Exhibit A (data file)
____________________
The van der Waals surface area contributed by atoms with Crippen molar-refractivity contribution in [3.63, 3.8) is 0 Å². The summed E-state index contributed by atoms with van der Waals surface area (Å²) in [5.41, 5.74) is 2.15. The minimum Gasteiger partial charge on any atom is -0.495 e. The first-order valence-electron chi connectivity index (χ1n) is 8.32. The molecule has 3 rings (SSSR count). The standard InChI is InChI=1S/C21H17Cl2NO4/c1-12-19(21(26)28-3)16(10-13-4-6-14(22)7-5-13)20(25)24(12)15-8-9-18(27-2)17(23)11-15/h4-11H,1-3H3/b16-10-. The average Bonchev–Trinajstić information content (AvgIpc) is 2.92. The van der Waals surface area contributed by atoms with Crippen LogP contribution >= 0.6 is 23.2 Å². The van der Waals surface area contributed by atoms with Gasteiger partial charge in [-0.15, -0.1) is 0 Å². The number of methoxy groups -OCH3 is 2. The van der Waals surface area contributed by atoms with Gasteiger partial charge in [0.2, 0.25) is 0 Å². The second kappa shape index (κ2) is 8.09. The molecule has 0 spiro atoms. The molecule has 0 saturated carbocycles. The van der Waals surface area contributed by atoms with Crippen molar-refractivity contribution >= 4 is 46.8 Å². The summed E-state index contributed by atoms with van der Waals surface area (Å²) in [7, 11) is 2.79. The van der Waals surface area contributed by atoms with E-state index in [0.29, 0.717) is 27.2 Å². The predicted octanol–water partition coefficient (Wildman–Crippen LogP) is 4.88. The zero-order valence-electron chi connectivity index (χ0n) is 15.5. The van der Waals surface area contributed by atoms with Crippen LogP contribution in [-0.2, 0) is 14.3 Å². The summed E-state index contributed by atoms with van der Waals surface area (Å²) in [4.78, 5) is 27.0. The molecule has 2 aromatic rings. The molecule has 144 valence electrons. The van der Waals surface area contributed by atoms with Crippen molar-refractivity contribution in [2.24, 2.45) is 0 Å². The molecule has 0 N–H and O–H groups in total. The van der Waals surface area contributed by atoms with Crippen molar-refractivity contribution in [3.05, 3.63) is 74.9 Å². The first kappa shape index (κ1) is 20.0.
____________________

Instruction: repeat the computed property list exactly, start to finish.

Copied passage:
The van der Waals surface area contributed by atoms with Crippen molar-refractivity contribution in [3.63, 3.8) is 0 Å². The summed E-state index contributed by atoms with van der Waals surface area (Å²) in [5.41, 5.74) is 2.15. The minimum Gasteiger partial charge on any atom is -0.495 e. The first-order valence-electron chi connectivity index (χ1n) is 8.32. The molecule has 3 rings (SSSR count). The standard InChI is InChI=1S/C21H17Cl2NO4/c1-12-19(21(26)28-3)16(10-13-4-6-14(22)7-5-13)20(25)24(12)15-8-9-18(27-2)17(23)11-15/h4-11H,1-3H3/b16-10-. The average Bonchev–Trinajstić information content (AvgIpc) is 2.92. The van der Waals surface area contributed by atoms with Crippen LogP contribution >= 0.6 is 23.2 Å². The van der Waals surface area contributed by atoms with Gasteiger partial charge in [-0.15, -0.1) is 0 Å². The number of methoxy groups -OCH3 is 2. The van der Waals surface area contributed by atoms with Gasteiger partial charge in [0.2, 0.25) is 0 Å². The second kappa shape index (κ2) is 8.09. The molecule has 0 spiro atoms. The molecule has 0 saturated carbocycles. The van der Waals surface area contributed by atoms with Crippen molar-refractivity contribution >= 4 is 46.8 Å². The summed E-state index contributed by atoms with van der Waals surface area (Å²) in [7, 11) is 2.79. The van der Waals surface area contributed by atoms with E-state index in [0.29, 0.717) is 27.2 Å². The predicted octanol–water partition coefficient (Wildman–Crippen LogP) is 4.88. The zero-order valence-electron chi connectivity index (χ0n) is 15.5. The van der Waals surface area contributed by atoms with Crippen LogP contribution in [-0.2, 0) is 14.3 Å². The summed E-state index contributed by atoms with van der Waals surface area (Å²) in [4.78, 5) is 27.0. The molecule has 2 aromatic rings. The molecule has 144 valence electrons. The van der Waals surface area contributed by atoms with Crippen molar-refractivity contribution in [2.24, 2.45) is 0 Å². The molecule has 0 N–H and O–H groups in total. The van der Waals surface area contributed by atoms with Crippen molar-refractivity contribution in [3.05, 3.63) is 74.9 Å². The first kappa shape index (κ1) is 20.0.